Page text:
Fantasy Island was Love Boat on ground. Two And A Half Men is a sad copy of The Odd Couple.
The Apprentice is Survivor. American Idol is half Gong Show, half Star Search.
Movie output features comic books and remakes of old TV shows. There’s no welcome mat at movie or TV studios for original ideas. Such things are very rare and must fight to survive.
The demand heard, as soon as there’s a success is “give me a copy of that but different.” FOR GOOD REASON. Entertainment industry leaders recognize the heightened risks of leadership, and much prefer the less hazardous pursuit of mimicry, riding rather than creating trends, re-labeling, re-cycling. In some instances their theft is blatant and obvious.
In other cases, less noticeable to the public but easily recognized by insiders.
The point is, you never need to invent or create from scratch (this is true in small business marketing also)- and are very rarely if ever able to profit by doing so if you insist on trying.
Sure, there are “originals” that turn into huge hits.
As David Carradine’s character in Kill Bill points out, Superman is a unique original amongst all comic book superheroes, because he is an alien from outer space and his real self is Superman; Clark Kent is his alter-ego. He wakes up as Superman and dons a fake, mouse-ish, blend-in Clark Kent costume and persona (also his critique of the human race). The others are reversed.
Bruce Wayne is his real self; he must don costume to become Batman. Peter Parker is his real self; he must don costume to be Spiderman. Etc. But, were we to set out today to create a new superhero, were we to play the odds, we would not attempt another Superman; we would attempt another Iron Man, Batman, Spiderman, Daredevil, etc.
We would opt for the frequently, repeatedly, consistently winning formula – not the odd freak success. We would extract and identify the key elements found in common in the majority of the successful superheroes and then build a new one with that same list. At end, we’d try plus-ing it.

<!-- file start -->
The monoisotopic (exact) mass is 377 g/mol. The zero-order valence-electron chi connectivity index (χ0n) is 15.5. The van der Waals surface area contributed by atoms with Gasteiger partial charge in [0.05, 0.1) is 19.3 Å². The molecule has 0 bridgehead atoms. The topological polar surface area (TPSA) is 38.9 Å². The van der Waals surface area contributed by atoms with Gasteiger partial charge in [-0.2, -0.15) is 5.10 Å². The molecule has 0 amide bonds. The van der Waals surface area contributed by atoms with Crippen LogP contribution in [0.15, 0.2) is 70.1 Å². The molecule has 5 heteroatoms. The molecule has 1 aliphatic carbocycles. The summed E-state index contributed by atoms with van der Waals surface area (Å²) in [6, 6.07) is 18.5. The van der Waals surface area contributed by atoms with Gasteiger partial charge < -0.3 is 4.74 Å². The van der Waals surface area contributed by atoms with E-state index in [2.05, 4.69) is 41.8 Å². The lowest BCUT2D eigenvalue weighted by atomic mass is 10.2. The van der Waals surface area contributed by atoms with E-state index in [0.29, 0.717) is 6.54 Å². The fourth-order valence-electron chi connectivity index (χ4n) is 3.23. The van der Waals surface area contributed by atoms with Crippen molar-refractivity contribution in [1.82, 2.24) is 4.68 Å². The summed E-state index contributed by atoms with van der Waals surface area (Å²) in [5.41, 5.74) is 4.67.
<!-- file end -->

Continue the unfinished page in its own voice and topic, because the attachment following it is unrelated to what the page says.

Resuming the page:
This is the smartest way to build a successful ad or sales letter or marketing campaign, product or service or entire business. Not with new ideas. With different ideas that are the same as the ideas found in common in numerous proven winners spanning a long period of time in our category.
No, you won’t wind up with Superman or Disneyland or Nutri-Systems Weight Loss For Men that way. But you might still wind up with a monster hit like American Idol, the #1 franchise on TV, with repeated predecessors dating all the way back to the very start of television, with the Ted Mack Amateur Hour. And if you do not get an American Idol-sized hit, you are most likely to at least get a victory.
In my NO B.S. BUSINESS SUCCESS book, I talk about how most entrepreneurs are not so much risk-TAKERS as they are risk-MANAGERS. Yes, Iacocca impulsively okayed putting a convertible back on the road. But he came from Ford, where both the Mustang and T-Bird convertibles had been huge successes. Let’s give him all the credit due but no more credit than is due.
I am conservative. When I set out to “create” product, business, campaign, ad, direct-mail, pretty much anything I go through the very un-creative process of assembling the common ingredients and elements from many prior successes in that category, to stitch into my quilt.
I build lists of what needs to be included. I stitch together proven winners into one. At end, I might try to also plus it. THE BIG IDEA is not to have a new idea! And make no mistake, the profit’s in implementation, not invention, with rare exception.